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Clemens pitching for something called the Skeeters. That is just too funny. When we see all-time greats hanging around too long, dropping down to a team with a name like the Skeeters, it is usually sad. Clemens’ return should be maddening.

But he left the field after his first Skeeters performance to a standing ovation.

Barry Bonds left as a villain.

I figured it was just a hometown thing. Bonds was beloved by San Francisco fans, while despised everywhere else. Clemens was cheered in his hometown, outside Houston.

But Clemens was working out with the Skeeters in York, Pa., on Tuesday and signing autographs. They opened gates early so people could see Clemens work out. I’m still not sure how much support Clemens would get pitching on the road for the Astros.

No matter what the level is, though, it would be higher than anything Bonds would get if he were to try to come back.

I know that people think race is the difference. That’s part of it. But moreso, it’s about what Bonds did with his “F$#! You’’ to MLB, when he hung around to break home-run records.

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Bonds took down two beloved figures, Hank Aaron and Babe Ruth. He broke Aaron’s record and challenged Ruth’s iconic status as the game’s greatest all-time slugger. That’s what spurred the over-the-top vitriol toward Bonds.

There are things we cherish about sports. People, records, moments. And when someone tramples on them, they had better be respectful about it.

As a Chicagoan, for example, it was hard for me to accept anyone as better than Ernie Banks. Then, Sammy Sosa came along, and did it smiling and making kids happy. It was OK. Then, the steroid mess came up, and now, while Sosa was never actually nailed for it, it feels as if he stole something from Mr. Cub.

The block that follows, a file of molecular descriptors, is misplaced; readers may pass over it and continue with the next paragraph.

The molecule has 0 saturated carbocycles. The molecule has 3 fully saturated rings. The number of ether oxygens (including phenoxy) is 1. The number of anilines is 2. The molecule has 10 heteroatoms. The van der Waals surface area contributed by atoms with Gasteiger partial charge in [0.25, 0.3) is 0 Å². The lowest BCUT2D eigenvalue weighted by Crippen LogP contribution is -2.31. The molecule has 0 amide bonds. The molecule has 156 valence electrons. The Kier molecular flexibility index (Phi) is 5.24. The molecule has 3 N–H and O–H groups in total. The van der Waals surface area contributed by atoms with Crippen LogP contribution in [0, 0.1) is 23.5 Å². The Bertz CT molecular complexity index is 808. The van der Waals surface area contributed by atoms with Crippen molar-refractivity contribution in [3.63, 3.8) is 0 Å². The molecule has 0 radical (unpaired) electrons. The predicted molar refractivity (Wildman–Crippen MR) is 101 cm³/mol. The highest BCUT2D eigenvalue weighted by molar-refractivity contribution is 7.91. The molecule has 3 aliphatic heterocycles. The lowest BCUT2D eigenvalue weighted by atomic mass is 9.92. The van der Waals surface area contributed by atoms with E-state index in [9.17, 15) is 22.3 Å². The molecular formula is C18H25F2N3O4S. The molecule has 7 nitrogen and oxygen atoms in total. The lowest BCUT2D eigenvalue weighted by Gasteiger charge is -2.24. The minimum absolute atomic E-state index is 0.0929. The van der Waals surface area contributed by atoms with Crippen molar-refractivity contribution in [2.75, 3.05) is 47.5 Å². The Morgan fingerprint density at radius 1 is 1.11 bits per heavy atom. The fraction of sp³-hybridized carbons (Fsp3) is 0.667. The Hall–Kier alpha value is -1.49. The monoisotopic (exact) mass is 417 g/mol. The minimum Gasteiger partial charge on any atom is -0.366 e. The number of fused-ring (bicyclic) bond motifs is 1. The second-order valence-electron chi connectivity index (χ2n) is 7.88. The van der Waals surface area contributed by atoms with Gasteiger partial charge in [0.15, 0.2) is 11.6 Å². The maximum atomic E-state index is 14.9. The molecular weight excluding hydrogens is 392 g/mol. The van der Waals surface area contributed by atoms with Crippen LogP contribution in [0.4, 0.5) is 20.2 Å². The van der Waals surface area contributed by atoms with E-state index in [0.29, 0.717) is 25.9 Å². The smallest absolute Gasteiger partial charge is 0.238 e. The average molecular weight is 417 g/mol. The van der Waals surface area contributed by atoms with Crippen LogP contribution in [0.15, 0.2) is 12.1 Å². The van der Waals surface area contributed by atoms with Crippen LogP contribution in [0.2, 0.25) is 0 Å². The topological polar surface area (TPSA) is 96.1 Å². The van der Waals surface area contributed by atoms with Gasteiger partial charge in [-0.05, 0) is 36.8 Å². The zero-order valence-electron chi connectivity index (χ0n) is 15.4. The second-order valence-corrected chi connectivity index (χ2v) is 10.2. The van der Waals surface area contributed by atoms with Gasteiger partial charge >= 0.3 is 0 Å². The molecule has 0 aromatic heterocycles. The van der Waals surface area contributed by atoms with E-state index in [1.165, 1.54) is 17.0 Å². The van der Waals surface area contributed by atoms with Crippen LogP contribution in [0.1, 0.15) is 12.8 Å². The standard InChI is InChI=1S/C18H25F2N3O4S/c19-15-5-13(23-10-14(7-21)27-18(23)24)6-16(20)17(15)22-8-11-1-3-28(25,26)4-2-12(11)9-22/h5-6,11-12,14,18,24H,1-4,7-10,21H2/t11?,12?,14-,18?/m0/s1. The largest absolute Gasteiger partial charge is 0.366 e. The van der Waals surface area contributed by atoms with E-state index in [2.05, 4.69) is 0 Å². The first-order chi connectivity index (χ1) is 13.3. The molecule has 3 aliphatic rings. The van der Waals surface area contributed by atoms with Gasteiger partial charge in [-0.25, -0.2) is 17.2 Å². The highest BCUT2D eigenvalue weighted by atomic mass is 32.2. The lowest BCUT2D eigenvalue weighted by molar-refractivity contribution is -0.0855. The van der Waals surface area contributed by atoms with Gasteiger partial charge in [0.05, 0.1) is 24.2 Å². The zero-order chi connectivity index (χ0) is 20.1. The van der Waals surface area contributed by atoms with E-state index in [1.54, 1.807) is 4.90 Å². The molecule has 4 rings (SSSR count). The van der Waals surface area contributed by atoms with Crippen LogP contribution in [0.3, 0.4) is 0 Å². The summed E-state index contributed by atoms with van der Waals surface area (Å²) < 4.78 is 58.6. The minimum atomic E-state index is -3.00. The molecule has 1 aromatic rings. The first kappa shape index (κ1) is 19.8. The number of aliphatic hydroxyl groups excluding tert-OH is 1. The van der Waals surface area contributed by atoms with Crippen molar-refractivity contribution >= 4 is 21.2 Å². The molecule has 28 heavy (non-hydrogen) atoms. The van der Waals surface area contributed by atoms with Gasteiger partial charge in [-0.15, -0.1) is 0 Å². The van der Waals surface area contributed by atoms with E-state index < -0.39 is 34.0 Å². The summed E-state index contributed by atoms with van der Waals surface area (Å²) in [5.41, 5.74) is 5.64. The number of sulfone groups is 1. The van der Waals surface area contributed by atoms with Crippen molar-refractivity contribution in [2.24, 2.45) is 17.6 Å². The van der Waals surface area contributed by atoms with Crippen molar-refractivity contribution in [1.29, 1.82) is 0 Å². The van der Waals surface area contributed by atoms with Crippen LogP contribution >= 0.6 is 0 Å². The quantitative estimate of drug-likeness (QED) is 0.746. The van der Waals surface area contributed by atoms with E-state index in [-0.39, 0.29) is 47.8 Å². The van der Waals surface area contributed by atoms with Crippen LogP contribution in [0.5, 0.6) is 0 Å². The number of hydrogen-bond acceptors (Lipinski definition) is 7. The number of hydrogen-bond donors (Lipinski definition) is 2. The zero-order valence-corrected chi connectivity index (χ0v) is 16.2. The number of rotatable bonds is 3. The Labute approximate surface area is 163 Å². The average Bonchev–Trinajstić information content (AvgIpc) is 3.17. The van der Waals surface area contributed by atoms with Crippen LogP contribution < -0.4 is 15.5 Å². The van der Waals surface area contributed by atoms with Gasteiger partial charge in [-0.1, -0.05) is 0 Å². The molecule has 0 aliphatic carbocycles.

If that was a theft, then what Bonds committed in baseball crimes was murder. Clemens doesn’t even have a misdemeanor. His crimes are seen as more tolerable because he didn’t take down any cherished player.

If Aaron and Ruth were Bonds’ victims, who were Clemens’?

Well, Clemens said at a news conference in Pennsylvania Tuesday that he doesn’t expect to come back to the majors.

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“I don’t see it happening,’’ he told a group of reporters there. “Everybody is speculating and everybody’s got their own opinions, and that’s great. But it is still a lot of work. When I started warming up, playing a little lawn catch, I knew it was going to be a little more work than I wanted.’’

He said he isn’t close to major league ready yet, and that he doesn’t care to restart his Hall of Fame clock, giving voters five more years to welcome, and vote for, him.

Maybe he feels that he already has sent his message to the league and to Selig. He’ll decide when he’s leaving, not them.

Plus, how much more damage can he do at this age, anyway? (Ewing, that is).

Tagged: Astros